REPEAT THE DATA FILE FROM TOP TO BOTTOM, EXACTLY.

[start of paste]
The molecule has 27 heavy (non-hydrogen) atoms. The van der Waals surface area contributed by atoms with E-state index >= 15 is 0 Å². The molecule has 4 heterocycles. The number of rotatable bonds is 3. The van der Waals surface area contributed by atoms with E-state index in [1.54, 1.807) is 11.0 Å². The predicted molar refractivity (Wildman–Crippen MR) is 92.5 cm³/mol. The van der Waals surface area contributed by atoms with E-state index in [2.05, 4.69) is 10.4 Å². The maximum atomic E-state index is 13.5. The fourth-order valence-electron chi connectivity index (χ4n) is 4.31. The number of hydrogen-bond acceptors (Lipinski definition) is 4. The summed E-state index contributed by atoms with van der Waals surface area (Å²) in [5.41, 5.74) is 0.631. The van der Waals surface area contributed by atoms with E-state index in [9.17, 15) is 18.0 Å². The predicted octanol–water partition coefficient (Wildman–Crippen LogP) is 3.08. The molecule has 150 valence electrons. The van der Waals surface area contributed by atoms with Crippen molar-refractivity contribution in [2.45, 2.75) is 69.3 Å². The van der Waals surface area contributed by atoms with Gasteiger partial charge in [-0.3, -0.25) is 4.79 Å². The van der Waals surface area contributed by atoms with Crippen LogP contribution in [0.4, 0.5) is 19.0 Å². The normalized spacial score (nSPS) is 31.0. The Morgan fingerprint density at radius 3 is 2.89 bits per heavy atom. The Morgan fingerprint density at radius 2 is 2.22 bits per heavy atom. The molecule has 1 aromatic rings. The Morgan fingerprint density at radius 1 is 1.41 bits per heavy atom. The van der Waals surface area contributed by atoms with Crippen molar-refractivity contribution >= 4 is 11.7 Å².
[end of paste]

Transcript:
The molecule has 27 heavy (non-hydrogen) atoms. The van der Waals surface area contributed by atoms with E-state index >= 15 is 0 Å². The molecule has 4 heterocycles. The number of rotatable bonds is 3. The van der Waals surface area contributed by atoms with E-state index in [1.54, 1.807) is 11.0 Å². The predicted molar refractivity (Wildman–Crippen MR) is 92.5 cm³/mol. The van der Waals surface area contributed by atoms with E-state index in [2.05, 4.69) is 10.4 Å². The maximum atomic E-state index is 13.5. The fourth-order valence-electron chi connectivity index (χ4n) is 4.31. The number of hydrogen-bond acceptors (Lipinski definition) is 4. The summed E-state index contributed by atoms with van der Waals surface area (Å²) in [5.41, 5.74) is 0.631. The van der Waals surface area contributed by atoms with E-state index in [9.17, 15) is 18.0 Å². The predicted octanol–water partition coefficient (Wildman–Crippen LogP) is 3.08. The molecule has 150 valence electrons. The van der Waals surface area contributed by atoms with Crippen molar-refractivity contribution in [2.45, 2.75) is 69.3 Å². The van der Waals surface area contributed by atoms with Gasteiger partial charge in [-0.3, -0.25) is 4.79 Å². The van der Waals surface area contributed by atoms with Crippen LogP contribution in [0.4, 0.5) is 19.0 Å². The normalized spacial score (nSPS) is 31.0. The Morgan fingerprint density at radius 3 is 2.89 bits per heavy atom. The Morgan fingerprint density at radius 2 is 2.22 bits per heavy atom. The molecule has 1 aromatic rings. The Morgan fingerprint density at radius 1 is 1.41 bits per heavy atom. The van der Waals surface area contributed by atoms with Crippen molar-refractivity contribution >= 4 is 11.7 Å².